Episode 161 - Moshoeshoe signs a Treaty then collects gunpowder and horses

History of South Africa podcast

10-03-2024 • 21 mins

This is episode 161 — and what’s this I hear? The sound of wind whipping and howling through the mountain recesses, snow-capped mountains, where the rivers have torn deep ravines in the geography, terraphysics scraping rocks, rushing waters plunging from the escarpment into the eastern cape and free state, foaming and roiling.

It must be the home of the BaSotho.

Many South Africans make the fatal mistake of thinking that Lesotho is such a small place, reliant on its big neighbour, it is basically another province of the RSA.

My friends, harbouring that misconception will get you in deep trouble. Its not size that matters, its pure unbridled pride. Moshoeshoe and his descendents have fought long and hard for independence, albeit in a nation surrounded by a single other nation.
By the mid-1940s, Moshoeshoe had turned to the British authorities and their policies were more favourable to him than those of the Boers. The British at least at this point showed no sign of coveting his land, nor had they ill-treated his people, unlike the amaXhosa to the south.

Moshoeshoe was being kept up to date about diplomatic events by the influential Frency missionary, Eugene Casalis. By 1843 the Paris missionaries had realised that the biggest threat to Moshoeshoe and his Basotho were not the English, despite the bad blood between the French and the English, but the trekboers.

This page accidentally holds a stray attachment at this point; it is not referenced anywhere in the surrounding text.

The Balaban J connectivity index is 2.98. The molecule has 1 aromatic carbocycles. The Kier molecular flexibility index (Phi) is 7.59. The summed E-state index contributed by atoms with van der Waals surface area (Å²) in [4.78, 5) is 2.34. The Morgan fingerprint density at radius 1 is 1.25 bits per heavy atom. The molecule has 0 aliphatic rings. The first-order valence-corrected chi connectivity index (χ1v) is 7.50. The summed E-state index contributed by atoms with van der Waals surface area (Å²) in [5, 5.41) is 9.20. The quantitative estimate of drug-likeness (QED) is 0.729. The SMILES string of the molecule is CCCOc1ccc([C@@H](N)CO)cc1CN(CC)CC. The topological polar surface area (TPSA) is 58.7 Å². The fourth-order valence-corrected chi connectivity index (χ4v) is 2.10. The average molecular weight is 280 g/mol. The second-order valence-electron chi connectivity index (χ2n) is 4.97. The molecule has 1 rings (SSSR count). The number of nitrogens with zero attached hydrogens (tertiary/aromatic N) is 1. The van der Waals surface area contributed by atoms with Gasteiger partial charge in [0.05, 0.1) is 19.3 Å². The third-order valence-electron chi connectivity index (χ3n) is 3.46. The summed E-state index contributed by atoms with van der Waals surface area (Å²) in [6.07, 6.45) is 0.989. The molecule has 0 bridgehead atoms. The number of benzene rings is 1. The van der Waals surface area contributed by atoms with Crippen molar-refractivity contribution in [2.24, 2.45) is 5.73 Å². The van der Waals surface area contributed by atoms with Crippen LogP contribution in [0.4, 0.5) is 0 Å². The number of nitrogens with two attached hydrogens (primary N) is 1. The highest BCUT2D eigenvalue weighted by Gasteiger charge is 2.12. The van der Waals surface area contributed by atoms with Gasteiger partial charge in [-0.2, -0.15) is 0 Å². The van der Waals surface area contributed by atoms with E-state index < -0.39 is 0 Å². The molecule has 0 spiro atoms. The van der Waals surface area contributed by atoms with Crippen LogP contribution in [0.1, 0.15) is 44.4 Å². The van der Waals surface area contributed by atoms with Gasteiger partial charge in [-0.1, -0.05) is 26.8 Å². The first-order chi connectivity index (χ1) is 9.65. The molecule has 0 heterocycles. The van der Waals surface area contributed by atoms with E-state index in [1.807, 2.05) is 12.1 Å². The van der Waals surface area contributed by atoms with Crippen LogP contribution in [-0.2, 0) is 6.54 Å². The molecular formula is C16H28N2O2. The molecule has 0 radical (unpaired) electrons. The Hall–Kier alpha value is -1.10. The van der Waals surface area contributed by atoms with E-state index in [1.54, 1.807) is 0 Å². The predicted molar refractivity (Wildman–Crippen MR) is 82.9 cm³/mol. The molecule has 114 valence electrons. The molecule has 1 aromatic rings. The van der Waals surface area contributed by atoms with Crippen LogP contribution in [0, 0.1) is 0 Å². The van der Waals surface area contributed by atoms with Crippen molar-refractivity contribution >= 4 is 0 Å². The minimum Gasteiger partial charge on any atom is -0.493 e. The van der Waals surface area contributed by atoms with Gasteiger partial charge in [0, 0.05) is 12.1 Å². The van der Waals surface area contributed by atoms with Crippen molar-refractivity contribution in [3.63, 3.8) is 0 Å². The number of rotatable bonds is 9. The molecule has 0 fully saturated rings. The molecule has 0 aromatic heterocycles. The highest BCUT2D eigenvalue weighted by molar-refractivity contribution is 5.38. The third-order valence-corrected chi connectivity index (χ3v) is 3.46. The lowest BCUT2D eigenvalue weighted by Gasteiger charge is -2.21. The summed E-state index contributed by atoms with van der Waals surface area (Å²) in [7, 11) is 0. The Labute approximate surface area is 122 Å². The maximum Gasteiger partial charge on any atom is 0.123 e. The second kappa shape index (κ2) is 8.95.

This is important because the Boers didn’t see the Basotho as original owners of the land, they say the owners as San. In the years of discussions, letters, meetings, official notes, logs, missionary biographies, it became obvious that to the Boers, the San being the original owners, meant that the Basotho couldn’t really own the land at all.
Basotho national existence began in the midst of what we’d call settler colonialism as well as the intra-African wars between rulers like Mzilikazi, Mantatisi, Shaka. It’s remarkable because this is one of the African states that grew out of a response to invasions by brown, black and white.

Sotho oral tradition speaks of the royal family line of Bakoena Ba Mokoteli — which forms the totemic core of Basotho aristocracy, and existed way before these invasions.

Casalis and his colleagues became Moshoeshoe’s external voice, writing his communications, and despite their patriotism as Frenchmen, they regarded the British in the Cape as their allies.
The reason is simple. France had zero interests in southern Africa by now, so this decision to sidle up to the Brits in Cape Town was not a contradiction.
By 1844 treaties with Adam Kok and Moshoeshoe were concluded, with the eye-catching line in both agreements where each undertook to be “the faithful Friend and Ally of the colony…”
This was not regarded as a valid claim by the trekboers. Nor Moshoeshoe’s implacable enemy, Sekonyela of the Batlokwa people among others.